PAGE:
Once your new sewing machine arrives, chances are you just want to sit down and get sewing, but unfortunately sometimes we have to get all things in-check before we can start doing that. A common picture we get in the Beginner Sewing group on Facebook looks something similar to the image on the right, and it is not an uncommon frustration or question “why does my thread look like this?”
I was very fortunate to have my mom teach me the sewing basics, however, when I fist started sewing unchaperoned by my mom, I had this exact issue. I know how discouraging it can be. I was ready to give up – thought my sewing machine was garbage, but have got the “lemon.” When my mom was able to come over to take a look, the first thing she did was take out my thread and said, “You are using a hand quilting thread, there is your problem.” So, no matter how many times I tried to rethread my sewing machine, or give it the death stare, the problem was not going to go away. Mom to the rescue.
Indeed, tangled thread is not a one solution fixes all problem, so I found this great guide from www.itchinforsomestichin.com that explains why this could happen, and it also gives some great check points and advice on how to fix this. If you have issues with your thread looking like a tangled mess, below is some great insight from Raelynn…
Does this look familiar?
Often called “birdnesting”, this is what it looks like when sewing machine thread bunches up on the top of or on the underside of your fabric.
This is one of the most common problems when using a sewing machine. Not only is this an extremely frustrating issue, it can also put a major stopper in the creative process!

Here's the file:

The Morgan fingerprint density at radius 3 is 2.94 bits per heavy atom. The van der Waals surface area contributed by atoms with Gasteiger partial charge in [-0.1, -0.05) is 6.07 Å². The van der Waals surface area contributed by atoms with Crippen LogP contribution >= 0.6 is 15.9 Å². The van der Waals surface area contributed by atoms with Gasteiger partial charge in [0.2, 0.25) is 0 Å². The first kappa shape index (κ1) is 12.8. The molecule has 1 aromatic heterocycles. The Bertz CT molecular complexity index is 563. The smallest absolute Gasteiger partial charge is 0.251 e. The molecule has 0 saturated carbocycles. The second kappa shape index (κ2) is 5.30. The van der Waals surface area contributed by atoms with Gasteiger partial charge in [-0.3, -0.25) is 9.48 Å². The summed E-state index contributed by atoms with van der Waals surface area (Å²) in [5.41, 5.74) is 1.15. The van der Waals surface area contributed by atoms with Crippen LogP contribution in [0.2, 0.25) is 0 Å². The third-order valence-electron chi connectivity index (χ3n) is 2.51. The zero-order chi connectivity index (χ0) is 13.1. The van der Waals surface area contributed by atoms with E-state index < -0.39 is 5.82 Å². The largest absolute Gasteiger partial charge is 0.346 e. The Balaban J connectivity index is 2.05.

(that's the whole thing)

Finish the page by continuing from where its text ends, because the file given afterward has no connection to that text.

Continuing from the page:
I know because it happened to me.
If this is happening to you, first, don’t panic! This situation is normally an easy fix and usually doesn’t need a call to your sewing machine repairman.
What Causes Sewing Machine Thread to Bunch Up?
Before I go over all the things you can check to fix this annoying problem, let’s first make sure you understand what’s causing the problem.
The short and dirty answer is tension. Tension seems to be the culprit in the majority of cases. However, this isn’t always the case, so there are other things you can check as well.
Let’s go over tension so you can understand why this can be such a big issue.
Tension is what keeps the top and bottom stitches in perfect balance with one another. In other words, it’s what keeps the front and back stitches looking the same.
When sewing, the top, and bottom stitches should interlock smoothly and look the same. However, if the stitches are puckered, the seam is unstable, the thread bunches up, or the stitches are just plain ugly, then there is most likely a problem with incorrect tension on either the top or bottom.
It is important that both the top and bottom tension work together to create proper stitches. For a better understanding of sewing machine tension, I recommend reading the following articles:How to Make a Large TasselPlay Video
Things to Check When Your Sewing Machine Thread Bunches Up
When your sewing machine thread bunches up you may also experience thread jamming. In other words, you may have large tangles and huge clumps of bunched up thread not only on your fabric but inside your sewing machine as well.
This typically occurs in the bobbin area and it can be terrifying to witness!
I have had tangles and bunches of thread in the bobbin area so bad that my machine literally became locked up and I couldn’t even pull the fabric out!
When this happens to you, you will want to cry. Well, at least I did.